NASHVILLE, Tenn. (AP) — The American Library Association asked the public for help Wednesday to press Macmillan Publishers to rethink a planned embargo on electronic copies of new releases to public libraries.
The publishing house recently announced that beginning on Nov. 1 it will allow library systems to purchase only a single electronic copy of its new releases during the first eight weeks after publication. Some of those systems serve millions of patrons.
In a letter announcing the policy, Macmillan Chief Executive John Sargent said e-book library lending is growing rapidly and hurting sales.
“It seems that given a choice between a purchase of an ebook for $12.99 or a frictionless lend for free, the American ebook reader is starting to lean heavily toward free,” Sargent wrote.
Macmillan is one of the largest book publishers operating in the U.S. Sargent did not respond to an email from The Associated Press requesting an interview.
Library Association Executive Director Mary Ghikas announced the campaign to pressure Macmillan during the Digital Book World conference in Nashville. The organization is asking readers to sign a petition at ebooksforall.org . They are also promoting the campaign at local libraries.
The association worked with the biggest U.S. publishers over the last decade to broker e-book agreements that both parties could accept, said Alan Inouye, senior director of public policy and government relations. Libraries pay a premium for e-books and, while agreements vary between publishers, most of those digital copies come with an expiration date. After two years or a certain number of checkouts, libraries often have to repurchase the e-books if they want to keep them in circulation, he said.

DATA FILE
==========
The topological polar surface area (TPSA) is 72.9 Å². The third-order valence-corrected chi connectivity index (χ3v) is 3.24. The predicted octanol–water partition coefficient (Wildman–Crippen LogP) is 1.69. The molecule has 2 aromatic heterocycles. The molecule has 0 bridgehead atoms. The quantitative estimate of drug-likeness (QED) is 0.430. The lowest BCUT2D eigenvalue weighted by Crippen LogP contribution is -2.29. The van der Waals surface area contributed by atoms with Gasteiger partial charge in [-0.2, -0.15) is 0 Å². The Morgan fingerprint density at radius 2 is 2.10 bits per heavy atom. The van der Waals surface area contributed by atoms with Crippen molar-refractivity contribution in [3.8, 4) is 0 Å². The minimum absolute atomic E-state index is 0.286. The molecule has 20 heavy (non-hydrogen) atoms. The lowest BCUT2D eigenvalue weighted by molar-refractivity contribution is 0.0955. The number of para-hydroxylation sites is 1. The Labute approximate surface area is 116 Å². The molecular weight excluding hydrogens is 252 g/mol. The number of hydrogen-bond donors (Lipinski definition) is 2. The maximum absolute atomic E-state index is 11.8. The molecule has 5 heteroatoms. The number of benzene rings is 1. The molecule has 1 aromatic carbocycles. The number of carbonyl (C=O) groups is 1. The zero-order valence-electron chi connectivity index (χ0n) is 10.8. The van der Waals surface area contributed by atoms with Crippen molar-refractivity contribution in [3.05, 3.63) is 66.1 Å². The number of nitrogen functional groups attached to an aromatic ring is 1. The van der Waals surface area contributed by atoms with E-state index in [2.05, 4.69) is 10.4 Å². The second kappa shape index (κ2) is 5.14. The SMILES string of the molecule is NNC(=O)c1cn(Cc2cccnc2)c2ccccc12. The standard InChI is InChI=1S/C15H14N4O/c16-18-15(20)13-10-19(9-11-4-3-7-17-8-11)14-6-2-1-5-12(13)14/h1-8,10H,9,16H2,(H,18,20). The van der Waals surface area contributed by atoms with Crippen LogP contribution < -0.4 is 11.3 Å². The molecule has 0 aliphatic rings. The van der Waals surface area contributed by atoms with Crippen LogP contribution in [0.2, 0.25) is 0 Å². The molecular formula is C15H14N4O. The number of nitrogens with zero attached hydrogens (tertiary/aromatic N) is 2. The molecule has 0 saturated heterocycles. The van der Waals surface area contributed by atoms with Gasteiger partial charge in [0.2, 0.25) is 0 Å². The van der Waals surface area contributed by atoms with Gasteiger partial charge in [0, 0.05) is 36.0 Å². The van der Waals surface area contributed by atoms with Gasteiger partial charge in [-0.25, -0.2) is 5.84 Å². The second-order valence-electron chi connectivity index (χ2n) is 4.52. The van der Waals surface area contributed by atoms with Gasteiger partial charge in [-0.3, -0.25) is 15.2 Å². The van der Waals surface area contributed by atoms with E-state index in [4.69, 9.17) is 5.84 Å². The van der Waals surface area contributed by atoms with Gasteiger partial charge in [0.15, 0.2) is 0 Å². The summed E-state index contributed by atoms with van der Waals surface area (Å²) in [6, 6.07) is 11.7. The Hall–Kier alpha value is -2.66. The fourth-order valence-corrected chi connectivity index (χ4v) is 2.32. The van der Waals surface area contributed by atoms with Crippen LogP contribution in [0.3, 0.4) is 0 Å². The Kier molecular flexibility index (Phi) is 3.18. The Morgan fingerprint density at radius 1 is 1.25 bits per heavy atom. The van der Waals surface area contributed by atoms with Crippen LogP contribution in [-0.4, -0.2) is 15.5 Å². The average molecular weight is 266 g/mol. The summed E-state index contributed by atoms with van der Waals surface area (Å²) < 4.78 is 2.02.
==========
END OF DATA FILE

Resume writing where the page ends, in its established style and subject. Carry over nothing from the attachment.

Ghikas said libraries have had lingering concerns about the agreements, but the embargo “represents the greatest threat.”
“Libraries serve the local needs of their communities,” Ghikas said. “Macmillan’s embargo will make that impossible.”
Speaking at the announcement, Nashville Public Library Director Kent Oliver offered some examples.
Libraries have to pay $55 for a digital copy of Margaret Atwood’s much anticipated new book “The Testaments,” while the retail price is $14.99, he said. The Nashville library tries to buy enough copies of popular new releases that patrons have to wait no more than 3.5 months to read them. For Delia Owens’ “Where the Crawdads Sing,” which came out last year, that meant purchasing 358 digital copies. There are still around 2,000 people on the waiting list.
Nashville’s library system spent nearly $700,000 on e-books alone last fiscal year, Oliver said, but they are willing to pay because “providing unfettered, undiscriminating access to reading is the core of our work. It’s actually in a library’s DNA.”